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AP Exclusive: Wyo. Range gas lease buyout planned

Associated Press Modified: October 5, 2012 at 5:01 pm •  Published: October 5, 2012

CHEYENNE, Wyo. (AP) — A land conservation group has reached a long-sought agreement with a petroleum company to prevent a controversial gas drilling project inside a national forest by buying out a vast area of federal oil and gas leases in northwest Wyoming.

The Trust for Public Land announced in Jackson on Friday that it plans to pay $8.75 million for nearly 58,000 acres of leases from Houston-based Plains Exploration and Production Co. The deal would end PXP's plans to drill 136 gas wells near the Hoback River headwaters inside Bridger-Teton National Forest.

"We have a deal to save the Hoback!" Deborah Love, the conservation group's Northern Rockies director, said to loud applause.

Never before has drilling occurred in the headwaters of a federally designated Wild and Scenic River such as the Hoback, she said.

"It's not that Wyoming residents oppose drilling. Folks recognize Wyoming is benefiting from the extraction economy. They just don't want large-scale industrial development in places that are frankly too special to drill," Love said.

The agreement made financial sense while allowing PXP to refocus elsewhere, a company official said.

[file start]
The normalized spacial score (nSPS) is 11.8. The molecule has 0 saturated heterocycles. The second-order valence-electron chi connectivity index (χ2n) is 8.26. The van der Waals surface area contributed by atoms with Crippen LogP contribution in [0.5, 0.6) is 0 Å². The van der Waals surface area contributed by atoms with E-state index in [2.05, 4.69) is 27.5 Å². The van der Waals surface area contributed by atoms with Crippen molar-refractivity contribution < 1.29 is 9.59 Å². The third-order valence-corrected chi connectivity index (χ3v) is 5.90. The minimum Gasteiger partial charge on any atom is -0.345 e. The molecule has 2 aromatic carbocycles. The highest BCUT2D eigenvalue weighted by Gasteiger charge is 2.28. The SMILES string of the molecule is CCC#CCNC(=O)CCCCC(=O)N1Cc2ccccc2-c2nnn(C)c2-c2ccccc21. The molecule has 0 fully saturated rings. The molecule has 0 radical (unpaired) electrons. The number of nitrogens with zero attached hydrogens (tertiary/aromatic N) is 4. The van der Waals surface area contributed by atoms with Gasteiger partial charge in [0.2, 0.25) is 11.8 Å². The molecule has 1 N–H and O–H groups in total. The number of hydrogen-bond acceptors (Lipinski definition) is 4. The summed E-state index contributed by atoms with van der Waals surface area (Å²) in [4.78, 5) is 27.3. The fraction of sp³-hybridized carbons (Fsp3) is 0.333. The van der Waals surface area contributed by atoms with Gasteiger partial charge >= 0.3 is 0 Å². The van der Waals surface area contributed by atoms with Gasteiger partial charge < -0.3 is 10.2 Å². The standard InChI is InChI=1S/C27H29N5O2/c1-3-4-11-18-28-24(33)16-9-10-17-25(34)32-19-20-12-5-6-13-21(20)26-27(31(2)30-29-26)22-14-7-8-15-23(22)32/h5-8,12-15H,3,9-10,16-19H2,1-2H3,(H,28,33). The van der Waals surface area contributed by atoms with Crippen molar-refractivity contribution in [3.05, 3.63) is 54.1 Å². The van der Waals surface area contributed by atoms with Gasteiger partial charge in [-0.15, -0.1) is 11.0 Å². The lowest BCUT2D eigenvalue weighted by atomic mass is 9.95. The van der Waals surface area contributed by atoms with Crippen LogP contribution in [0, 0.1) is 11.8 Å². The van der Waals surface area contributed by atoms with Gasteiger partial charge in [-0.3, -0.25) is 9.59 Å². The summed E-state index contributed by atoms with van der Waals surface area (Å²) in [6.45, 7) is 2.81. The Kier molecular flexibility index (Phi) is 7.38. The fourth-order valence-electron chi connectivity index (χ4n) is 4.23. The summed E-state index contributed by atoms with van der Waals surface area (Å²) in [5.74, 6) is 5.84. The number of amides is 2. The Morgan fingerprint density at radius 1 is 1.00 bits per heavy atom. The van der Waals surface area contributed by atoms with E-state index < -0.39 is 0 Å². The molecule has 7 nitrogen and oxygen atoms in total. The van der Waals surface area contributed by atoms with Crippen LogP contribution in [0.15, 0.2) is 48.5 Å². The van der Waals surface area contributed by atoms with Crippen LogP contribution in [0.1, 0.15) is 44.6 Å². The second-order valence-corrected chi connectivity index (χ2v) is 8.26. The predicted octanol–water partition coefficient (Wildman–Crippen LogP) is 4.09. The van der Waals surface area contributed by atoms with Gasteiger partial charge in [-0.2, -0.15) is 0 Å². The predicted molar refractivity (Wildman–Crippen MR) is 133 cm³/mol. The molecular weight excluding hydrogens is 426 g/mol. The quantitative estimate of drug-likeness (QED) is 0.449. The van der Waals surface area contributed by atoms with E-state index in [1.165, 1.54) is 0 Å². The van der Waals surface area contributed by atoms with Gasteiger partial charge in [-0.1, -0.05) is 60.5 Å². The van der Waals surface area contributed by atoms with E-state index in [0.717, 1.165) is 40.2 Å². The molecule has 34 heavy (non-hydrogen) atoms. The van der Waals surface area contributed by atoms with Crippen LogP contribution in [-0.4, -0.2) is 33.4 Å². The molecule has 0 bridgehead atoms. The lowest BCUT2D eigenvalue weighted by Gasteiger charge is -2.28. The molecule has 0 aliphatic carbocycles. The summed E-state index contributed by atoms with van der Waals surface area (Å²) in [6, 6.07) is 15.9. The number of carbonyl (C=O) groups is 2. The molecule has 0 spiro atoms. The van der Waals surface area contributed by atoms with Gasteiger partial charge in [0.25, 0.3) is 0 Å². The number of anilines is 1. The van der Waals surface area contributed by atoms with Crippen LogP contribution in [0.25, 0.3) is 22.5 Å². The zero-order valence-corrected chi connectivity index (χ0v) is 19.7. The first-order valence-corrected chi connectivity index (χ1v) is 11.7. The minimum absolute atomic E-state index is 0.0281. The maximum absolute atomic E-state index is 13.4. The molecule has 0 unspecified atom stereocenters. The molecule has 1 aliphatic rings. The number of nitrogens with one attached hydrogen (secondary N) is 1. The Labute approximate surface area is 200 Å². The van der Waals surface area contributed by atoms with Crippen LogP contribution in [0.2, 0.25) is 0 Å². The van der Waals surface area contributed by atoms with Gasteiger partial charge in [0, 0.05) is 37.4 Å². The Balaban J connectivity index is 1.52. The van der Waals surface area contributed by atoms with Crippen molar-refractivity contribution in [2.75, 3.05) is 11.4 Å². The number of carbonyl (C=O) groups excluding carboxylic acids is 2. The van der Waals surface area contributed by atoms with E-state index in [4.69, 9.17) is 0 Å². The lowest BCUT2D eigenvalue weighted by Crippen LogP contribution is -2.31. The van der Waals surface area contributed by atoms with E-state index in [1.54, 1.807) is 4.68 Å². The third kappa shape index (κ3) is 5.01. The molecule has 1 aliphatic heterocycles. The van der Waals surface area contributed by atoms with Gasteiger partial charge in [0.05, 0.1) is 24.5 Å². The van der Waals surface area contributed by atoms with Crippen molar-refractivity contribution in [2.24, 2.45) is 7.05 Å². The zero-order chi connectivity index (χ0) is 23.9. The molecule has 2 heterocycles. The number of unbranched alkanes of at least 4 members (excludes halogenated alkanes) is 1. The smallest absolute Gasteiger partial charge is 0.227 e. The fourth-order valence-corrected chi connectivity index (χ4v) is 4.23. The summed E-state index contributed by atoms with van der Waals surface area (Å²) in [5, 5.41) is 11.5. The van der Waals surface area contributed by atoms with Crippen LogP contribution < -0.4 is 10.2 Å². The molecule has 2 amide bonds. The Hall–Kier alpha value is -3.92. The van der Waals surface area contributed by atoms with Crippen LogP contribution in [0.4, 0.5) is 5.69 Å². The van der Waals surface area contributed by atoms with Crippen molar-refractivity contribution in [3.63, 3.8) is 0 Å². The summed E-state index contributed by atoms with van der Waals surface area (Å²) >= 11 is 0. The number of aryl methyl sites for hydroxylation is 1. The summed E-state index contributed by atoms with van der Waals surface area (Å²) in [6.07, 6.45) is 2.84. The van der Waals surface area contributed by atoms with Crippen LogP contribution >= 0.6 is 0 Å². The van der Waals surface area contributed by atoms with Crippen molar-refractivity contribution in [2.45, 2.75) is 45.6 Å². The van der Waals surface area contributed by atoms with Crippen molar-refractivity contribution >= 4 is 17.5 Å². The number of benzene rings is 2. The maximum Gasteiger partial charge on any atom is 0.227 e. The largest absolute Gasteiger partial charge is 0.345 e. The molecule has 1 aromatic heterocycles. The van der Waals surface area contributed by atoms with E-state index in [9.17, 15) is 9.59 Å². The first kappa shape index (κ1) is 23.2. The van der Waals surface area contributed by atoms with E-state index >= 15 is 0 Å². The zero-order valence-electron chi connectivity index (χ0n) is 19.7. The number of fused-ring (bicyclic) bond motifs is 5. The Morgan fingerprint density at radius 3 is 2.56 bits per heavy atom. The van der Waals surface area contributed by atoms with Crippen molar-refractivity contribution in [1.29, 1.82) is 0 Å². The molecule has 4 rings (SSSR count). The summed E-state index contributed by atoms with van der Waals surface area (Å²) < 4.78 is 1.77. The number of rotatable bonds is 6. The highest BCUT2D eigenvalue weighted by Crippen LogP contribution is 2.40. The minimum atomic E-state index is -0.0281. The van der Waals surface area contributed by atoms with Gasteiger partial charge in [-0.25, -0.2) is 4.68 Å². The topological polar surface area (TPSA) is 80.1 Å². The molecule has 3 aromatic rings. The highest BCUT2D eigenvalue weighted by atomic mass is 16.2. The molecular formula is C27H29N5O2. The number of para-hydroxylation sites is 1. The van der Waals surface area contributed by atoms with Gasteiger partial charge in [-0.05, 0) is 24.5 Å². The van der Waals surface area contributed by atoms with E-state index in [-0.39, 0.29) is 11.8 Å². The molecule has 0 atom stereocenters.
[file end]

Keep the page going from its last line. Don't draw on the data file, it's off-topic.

"PXP has repeatedly stated our willingness to consider a buyout of our lease position if a valid offer was tendered. Today's announcement fulfills that pledge," PXP vice president Steve Rusch said in a statement.

The announcement opens a fundraising effort by the trust. The trust has secured $4.5 million for the deal but needs to raise the other $4.25 million by Dec. 31.

"We still have the last chapter to go. This is where all of you come in and you can help write a happy ending to that story," Love told the audience at Snow King Resort.

Opponents of the Eagle Prospect/Noble Basin project said it would pollute the air, harm wildlife and taint pristine streams in a landscape of rolling meadows and forest.

The drilling project was located near a southern approach to Jackson Hole used by many visitors to Grand Teton and Yellowstone national parks.

Eighty-five percent of the buyout acreage is within an area protected by the 2010 Wyoming Range Legacy Act. The act prohibits future oil and gas development on 1.2 million acres in the mountain range that parallels Wyoming's boundary with Idaho. The law doesn't apply to the PXP leases.

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